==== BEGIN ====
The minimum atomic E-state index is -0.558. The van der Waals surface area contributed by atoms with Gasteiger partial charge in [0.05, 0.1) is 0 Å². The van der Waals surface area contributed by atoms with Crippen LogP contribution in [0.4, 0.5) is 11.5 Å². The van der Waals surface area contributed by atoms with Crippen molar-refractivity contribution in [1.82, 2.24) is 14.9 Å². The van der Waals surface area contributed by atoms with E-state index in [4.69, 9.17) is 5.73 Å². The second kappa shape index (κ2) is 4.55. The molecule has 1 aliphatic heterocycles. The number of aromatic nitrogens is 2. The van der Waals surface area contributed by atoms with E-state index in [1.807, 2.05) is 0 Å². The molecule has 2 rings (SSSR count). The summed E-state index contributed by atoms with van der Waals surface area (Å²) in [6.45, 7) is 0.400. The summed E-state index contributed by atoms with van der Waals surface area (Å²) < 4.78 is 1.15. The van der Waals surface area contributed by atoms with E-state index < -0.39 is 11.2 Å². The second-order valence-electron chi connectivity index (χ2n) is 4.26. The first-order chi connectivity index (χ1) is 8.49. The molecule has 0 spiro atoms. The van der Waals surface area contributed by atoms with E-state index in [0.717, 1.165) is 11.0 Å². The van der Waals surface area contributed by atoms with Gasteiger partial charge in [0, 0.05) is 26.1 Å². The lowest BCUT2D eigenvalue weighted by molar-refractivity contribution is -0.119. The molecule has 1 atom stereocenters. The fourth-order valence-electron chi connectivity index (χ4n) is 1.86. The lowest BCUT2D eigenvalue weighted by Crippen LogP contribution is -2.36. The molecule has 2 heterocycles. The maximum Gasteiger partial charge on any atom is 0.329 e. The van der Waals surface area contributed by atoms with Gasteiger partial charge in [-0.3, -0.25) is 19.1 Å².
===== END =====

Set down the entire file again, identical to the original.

The minimum atomic E-state index is -0.558. The van der Waals surface area contributed by atoms with Gasteiger partial charge in [0.05, 0.1) is 0 Å². The van der Waals surface area contributed by atoms with Crippen LogP contribution in [0.4, 0.5) is 11.5 Å². The van der Waals surface area contributed by atoms with Crippen molar-refractivity contribution in [1.82, 2.24) is 14.9 Å². The van der Waals surface area contributed by atoms with E-state index in [4.69, 9.17) is 5.73 Å². The second kappa shape index (κ2) is 4.55. The molecule has 1 aliphatic heterocycles. The number of aromatic nitrogens is 2. The van der Waals surface area contributed by atoms with E-state index in [1.807, 2.05) is 0 Å². The molecule has 2 rings (SSSR count). The summed E-state index contributed by atoms with van der Waals surface area (Å²) in [6.45, 7) is 0.400. The summed E-state index contributed by atoms with van der Waals surface area (Å²) < 4.78 is 1.15. The van der Waals surface area contributed by atoms with E-state index < -0.39 is 11.2 Å². The second-order valence-electron chi connectivity index (χ2n) is 4.26. The first-order chi connectivity index (χ1) is 8.49. The molecule has 0 spiro atoms. The van der Waals surface area contributed by atoms with E-state index in [0.717, 1.165) is 11.0 Å². The van der Waals surface area contributed by atoms with Gasteiger partial charge in [0, 0.05) is 26.1 Å². The lowest BCUT2D eigenvalue weighted by molar-refractivity contribution is -0.119. The molecule has 1 atom stereocenters. The fourth-order valence-electron chi connectivity index (χ4n) is 1.86. The lowest BCUT2D eigenvalue weighted by Crippen LogP contribution is -2.36. The molecule has 2 heterocycles. The maximum Gasteiger partial charge on any atom is 0.329 e. The van der Waals surface area contributed by atoms with Gasteiger partial charge in [-0.3, -0.25) is 19.1 Å².